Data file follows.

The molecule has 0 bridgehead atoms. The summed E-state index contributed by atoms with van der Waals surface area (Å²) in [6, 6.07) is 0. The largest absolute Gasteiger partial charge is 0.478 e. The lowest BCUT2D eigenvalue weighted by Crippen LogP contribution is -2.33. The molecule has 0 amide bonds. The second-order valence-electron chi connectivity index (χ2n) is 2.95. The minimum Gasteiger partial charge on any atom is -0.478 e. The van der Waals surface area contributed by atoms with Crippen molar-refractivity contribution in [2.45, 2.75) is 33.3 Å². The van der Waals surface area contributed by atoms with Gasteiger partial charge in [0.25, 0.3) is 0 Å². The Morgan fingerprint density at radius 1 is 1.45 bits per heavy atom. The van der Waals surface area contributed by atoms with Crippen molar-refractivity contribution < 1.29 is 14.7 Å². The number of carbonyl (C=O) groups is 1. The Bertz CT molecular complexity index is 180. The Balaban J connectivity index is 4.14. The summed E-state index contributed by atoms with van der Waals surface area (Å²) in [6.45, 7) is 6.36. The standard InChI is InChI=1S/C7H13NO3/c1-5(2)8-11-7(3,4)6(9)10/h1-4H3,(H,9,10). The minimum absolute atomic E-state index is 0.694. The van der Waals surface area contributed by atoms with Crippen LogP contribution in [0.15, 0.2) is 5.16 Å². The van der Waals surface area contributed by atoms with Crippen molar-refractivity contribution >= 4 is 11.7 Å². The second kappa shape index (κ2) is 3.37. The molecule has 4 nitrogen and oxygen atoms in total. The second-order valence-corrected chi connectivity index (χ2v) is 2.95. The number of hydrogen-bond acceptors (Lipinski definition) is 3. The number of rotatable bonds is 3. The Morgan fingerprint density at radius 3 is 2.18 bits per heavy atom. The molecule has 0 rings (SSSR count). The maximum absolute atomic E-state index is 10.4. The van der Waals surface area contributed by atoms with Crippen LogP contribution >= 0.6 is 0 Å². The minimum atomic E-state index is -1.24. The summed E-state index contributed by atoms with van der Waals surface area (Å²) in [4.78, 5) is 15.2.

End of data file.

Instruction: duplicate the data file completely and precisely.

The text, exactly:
The molecule has 0 bridgehead atoms. The summed E-state index contributed by atoms with van der Waals surface area (Å²) in [6, 6.07) is 0. The largest absolute Gasteiger partial charge is 0.478 e. The lowest BCUT2D eigenvalue weighted by Crippen LogP contribution is -2.33. The molecule has 0 amide bonds. The second-order valence-electron chi connectivity index (χ2n) is 2.95. The minimum Gasteiger partial charge on any atom is -0.478 e. The van der Waals surface area contributed by atoms with Crippen molar-refractivity contribution in [2.45, 2.75) is 33.3 Å². The van der Waals surface area contributed by atoms with Gasteiger partial charge in [0.25, 0.3) is 0 Å². The Morgan fingerprint density at radius 1 is 1.45 bits per heavy atom. The van der Waals surface area contributed by atoms with Crippen molar-refractivity contribution < 1.29 is 14.7 Å². The number of carbonyl (C=O) groups is 1. The Bertz CT molecular complexity index is 180. The Balaban J connectivity index is 4.14. The summed E-state index contributed by atoms with van der Waals surface area (Å²) in [6.45, 7) is 6.36. The standard InChI is InChI=1S/C7H13NO3/c1-5(2)8-11-7(3,4)6(9)10/h1-4H3,(H,9,10). The minimum absolute atomic E-state index is 0.694. The van der Waals surface area contributed by atoms with Crippen LogP contribution in [0.15, 0.2) is 5.16 Å². The van der Waals surface area contributed by atoms with Crippen molar-refractivity contribution >= 4 is 11.7 Å². The second kappa shape index (κ2) is 3.37. The molecule has 4 nitrogen and oxygen atoms in total. The second-order valence-corrected chi connectivity index (χ2v) is 2.95. The number of hydrogen-bond acceptors (Lipinski definition) is 3. The number of rotatable bonds is 3. The Morgan fingerprint density at radius 3 is 2.18 bits per heavy atom. The molecule has 0 rings (SSSR count). The maximum absolute atomic E-state index is 10.4. The van der Waals surface area contributed by atoms with Crippen LogP contribution >= 0.6 is 0 Å². The minimum atomic E-state index is -1.24. The summed E-state index contributed by atoms with van der Waals surface area (Å²) in [4.78, 5) is 15.2.